Study Outcome

The study outcome was any 30‐day PAR due to end‐of‐life issues. To determine this outcome, first we identified all 30‐day readmissions to any service of 3 hospitals within the Partners network in Boston that followed the index hospitalization (prior studies have shown that these hospitals capture approximately 80% of readmissions after a Brigham and Women's Hospital medical hospitalization).[6, 7] These readmissions were subsequently differentiated as potentially avoidable or not using a validated algorithm (SQLape; SQLape, Corseaux, Switzerland).[8, 9] This algorithm uses administrative data and International Classification of Diseases, 9th Revision, Clinical Modification codes from the index and repeat hospitalization. Readmissions were considered potentially avoidable if they were: (1) readmissions related to previously known conditions during the index hospitalization, or (2) complications of treatment (eg, deep vein thrombosis, drug‐induced disorders). Conversely, readmissions were considered unavoidable if they were: (1) foreseen (such as readmissions for transplantation, delivery, chemo‐ or radiotherapy, and other specific surgical procedures), (2) follow‐up and rehabilitation treatments, or (3) readmissions for a new condition unknown during the preceding hospitalization. The algorithm has both a sensitivity and specificity of 96% compared with medical record review using the same criteria. Finally, a random sample of the 30‐day PARs was reviewed independently by 9 trained senior resident physicians to identify those due to end‐of‐life issues, defined by the following 2 criteria: (1) patient has a terminal clinical condition, such as malignancy, end stage renal disease, end stage congestive heart failure, or other condition with a life expectancy of 6 months or less; and (2) the readmission is part of the terminal disease process that was not adequately addressed during the index hospitalization. Examples of factors that were used when identifying cases included lack of healthcare proxy and lack of documentation of why end‐of‐life discussions did not take place during the index hospitalization. Training of adjudicators included a didactic session and review of standardized cases.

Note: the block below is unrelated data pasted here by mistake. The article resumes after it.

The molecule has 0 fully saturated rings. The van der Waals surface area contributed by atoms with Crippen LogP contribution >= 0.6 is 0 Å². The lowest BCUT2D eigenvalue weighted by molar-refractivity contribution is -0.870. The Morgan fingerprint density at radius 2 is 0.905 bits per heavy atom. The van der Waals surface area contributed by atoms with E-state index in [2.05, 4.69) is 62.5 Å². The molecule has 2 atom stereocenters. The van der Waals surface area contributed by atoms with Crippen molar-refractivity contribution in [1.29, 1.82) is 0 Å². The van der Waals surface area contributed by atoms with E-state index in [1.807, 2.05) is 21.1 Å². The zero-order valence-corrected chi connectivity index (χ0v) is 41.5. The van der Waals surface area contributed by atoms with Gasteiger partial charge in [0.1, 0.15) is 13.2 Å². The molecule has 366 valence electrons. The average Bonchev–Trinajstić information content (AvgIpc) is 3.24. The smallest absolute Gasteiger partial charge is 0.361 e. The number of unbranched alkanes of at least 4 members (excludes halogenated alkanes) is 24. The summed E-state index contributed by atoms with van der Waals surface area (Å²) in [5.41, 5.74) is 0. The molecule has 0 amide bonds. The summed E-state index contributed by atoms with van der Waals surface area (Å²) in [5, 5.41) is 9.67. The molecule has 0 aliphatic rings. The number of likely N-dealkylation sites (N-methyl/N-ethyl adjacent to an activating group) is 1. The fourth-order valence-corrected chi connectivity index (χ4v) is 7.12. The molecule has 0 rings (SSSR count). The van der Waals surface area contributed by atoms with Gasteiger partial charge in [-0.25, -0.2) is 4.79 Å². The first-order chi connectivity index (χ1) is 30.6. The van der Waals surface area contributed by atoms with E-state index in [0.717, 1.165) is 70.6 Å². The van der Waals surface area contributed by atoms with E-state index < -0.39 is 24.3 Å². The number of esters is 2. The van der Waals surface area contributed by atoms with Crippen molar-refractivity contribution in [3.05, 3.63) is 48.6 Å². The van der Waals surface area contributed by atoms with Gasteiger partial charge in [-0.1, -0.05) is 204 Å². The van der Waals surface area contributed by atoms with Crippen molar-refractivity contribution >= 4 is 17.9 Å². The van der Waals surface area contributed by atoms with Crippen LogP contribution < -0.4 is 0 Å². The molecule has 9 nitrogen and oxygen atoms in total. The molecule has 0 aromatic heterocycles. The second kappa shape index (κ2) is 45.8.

Risk Factors

We collected candidate risk factors based on a priori knowledge and according to the medical literature,[10, 11, 12] including demographic information, previous healthcare utilization, and index hospitalization characteristics from administrative data sources; procedures and chronic medical conditions from billing data; last laboratory values and medication information prior to discharge from the electronic medical record (Table 1). When laboratory values were missing (<1%), values were considered as normal.

Baseline Characteristics With Bivariate Analysis of Risk Factors for 30‐Day PAR due to End‐of‐Life Care Issues
CharacteristicsNo 30‐Day Readmission, n=7,97430‐Day PAR due to End of Life, n=80P Value
  • NOTE: Abbreviations: COPD, chronic obstructive pulmonary disease; ESRD, end‐stage renal disease; IQR, interquartile range; PAR, potentially avoidable readmission; SD, standard deviation. *Reference group for the multivariable logistic regression.

Age, y, mean (SD)61.5 (16.6)60.8 (11.9)0.69
Male sex, n (%)3875 (48.6)37 (46.3)0.69
Ethnicity, n (%) 0.05
Non‐Hispanic white*5772 (72.4)69 (86.3)
Non‐Hispanic black1281 (16.1)4 (5.0)
Hispanic666 (8.4)5 (6.3)
Other255 (3.2)2 (2.5)
Language, n (%) 0.99
English*7254 (91.0)73 (91.3)
Spanish415 (5.2)4 (5.0)
Other305 (3.8)3 (3.8)
Marital status, n (%) 0.37
Currently married or partner*4107 (51.35)46 (57.5)
Single/never married1967 (24.7)14 (17.5)
Separated/divorced/widowed/no answer1900 (23.8)20 (25.0)
Source of index admission, n (%) 0.10
Direct from home/outpatient clinic2456 (30.8)33 (41.3)